Bear in mind that there are many unforeseen (and often unforeseeable) issues that can cause your tax return fee to be higher than an initial estimate. Common items in this list would be IRA or 401k over-contribution issues (these can be such a hassle to reverse!), complications determining the gain/loss on securities transactions, and errors in your source documents (W-2’s, 1098’s, etc) that need to be fixed.

A few other situations that are worth mentioning specifically:

  • If you’re married-filing-separately (for student loan purposes, for example) the minimum fee would be $400 for the two sets of returns. If there’s basic optimization involved (e.g. figuring out who will claim the dependents or other deductions to provide the greatest tax benefit) the fee will likely end up higher. Generally speaking, a set of two married-filing-separate returns is more complicated than two single returns, and far more complicated than one joint return.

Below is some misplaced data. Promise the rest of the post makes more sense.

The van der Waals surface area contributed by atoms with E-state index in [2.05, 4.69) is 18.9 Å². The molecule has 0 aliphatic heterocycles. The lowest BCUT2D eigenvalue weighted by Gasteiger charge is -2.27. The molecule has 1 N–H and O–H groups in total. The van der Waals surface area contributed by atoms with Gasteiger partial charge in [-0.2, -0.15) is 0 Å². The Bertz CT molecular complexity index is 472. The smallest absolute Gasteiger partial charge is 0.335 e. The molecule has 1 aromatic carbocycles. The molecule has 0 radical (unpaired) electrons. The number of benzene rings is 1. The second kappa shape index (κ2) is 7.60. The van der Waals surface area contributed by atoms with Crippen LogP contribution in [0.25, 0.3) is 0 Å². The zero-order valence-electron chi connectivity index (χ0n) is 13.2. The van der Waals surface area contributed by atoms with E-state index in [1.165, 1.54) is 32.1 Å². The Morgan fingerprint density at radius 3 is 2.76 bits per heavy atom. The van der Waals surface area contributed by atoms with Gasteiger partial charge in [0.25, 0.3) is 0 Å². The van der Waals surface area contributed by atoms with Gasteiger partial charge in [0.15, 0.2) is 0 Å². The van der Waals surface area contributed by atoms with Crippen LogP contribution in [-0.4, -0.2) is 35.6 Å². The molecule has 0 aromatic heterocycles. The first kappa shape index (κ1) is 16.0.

• Amended tax returns usually fall in the $260-$380 range, depending on the level of complexity and whether an amended state return is also required.
  • Tax returns for business entities (partnerships, multi-member LLC’s, and S-corporations) vary widely in cost. A very simple S-Corporation return might end up around $400, assuming your bookkeeping records are in decent shape. Partnership returns tend to be slightly more complicated, and the fee is usually higher.

Note that for additional work beyond standard income tax preparation, my billing rate is $240/hr, billed in 15-minute increments.

The information on this page is current only up to the original date of publication: June 6, 2010. For more information, please see the Terms of Use.